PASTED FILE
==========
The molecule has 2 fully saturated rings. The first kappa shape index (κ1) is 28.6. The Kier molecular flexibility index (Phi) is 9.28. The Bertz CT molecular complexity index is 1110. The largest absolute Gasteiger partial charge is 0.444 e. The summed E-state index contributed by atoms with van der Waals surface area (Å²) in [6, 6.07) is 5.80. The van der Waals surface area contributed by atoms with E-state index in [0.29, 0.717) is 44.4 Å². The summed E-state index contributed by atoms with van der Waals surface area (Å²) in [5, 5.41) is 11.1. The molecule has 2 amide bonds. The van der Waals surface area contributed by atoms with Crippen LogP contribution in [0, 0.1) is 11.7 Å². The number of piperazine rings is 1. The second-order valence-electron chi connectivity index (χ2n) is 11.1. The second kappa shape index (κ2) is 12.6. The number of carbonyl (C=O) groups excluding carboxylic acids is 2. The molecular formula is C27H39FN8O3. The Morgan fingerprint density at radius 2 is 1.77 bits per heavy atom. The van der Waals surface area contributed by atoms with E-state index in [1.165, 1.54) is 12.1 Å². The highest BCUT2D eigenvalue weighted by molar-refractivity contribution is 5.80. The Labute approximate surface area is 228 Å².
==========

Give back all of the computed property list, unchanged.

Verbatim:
The molecule has 2 fully saturated rings. The first kappa shape index (κ1) is 28.6. The Kier molecular flexibility index (Phi) is 9.28. The Bertz CT molecular complexity index is 1110. The largest absolute Gasteiger partial charge is 0.444 e. The summed E-state index contributed by atoms with van der Waals surface area (Å²) in [6, 6.07) is 5.80. The van der Waals surface area contributed by atoms with E-state index in [0.29, 0.717) is 44.4 Å². The summed E-state index contributed by atoms with van der Waals surface area (Å²) in [5, 5.41) is 11.1. The molecule has 2 amide bonds. The van der Waals surface area contributed by atoms with Crippen LogP contribution in [0, 0.1) is 11.7 Å². The number of piperazine rings is 1. The second-order valence-electron chi connectivity index (χ2n) is 11.1. The second kappa shape index (κ2) is 12.6. The number of carbonyl (C=O) groups excluding carboxylic acids is 2. The molecular formula is C27H39FN8O3. The Morgan fingerprint density at radius 2 is 1.77 bits per heavy atom. The van der Waals surface area contributed by atoms with E-state index in [1.165, 1.54) is 12.1 Å². The highest BCUT2D eigenvalue weighted by molar-refractivity contribution is 5.80. The Labute approximate surface area is 228 Å².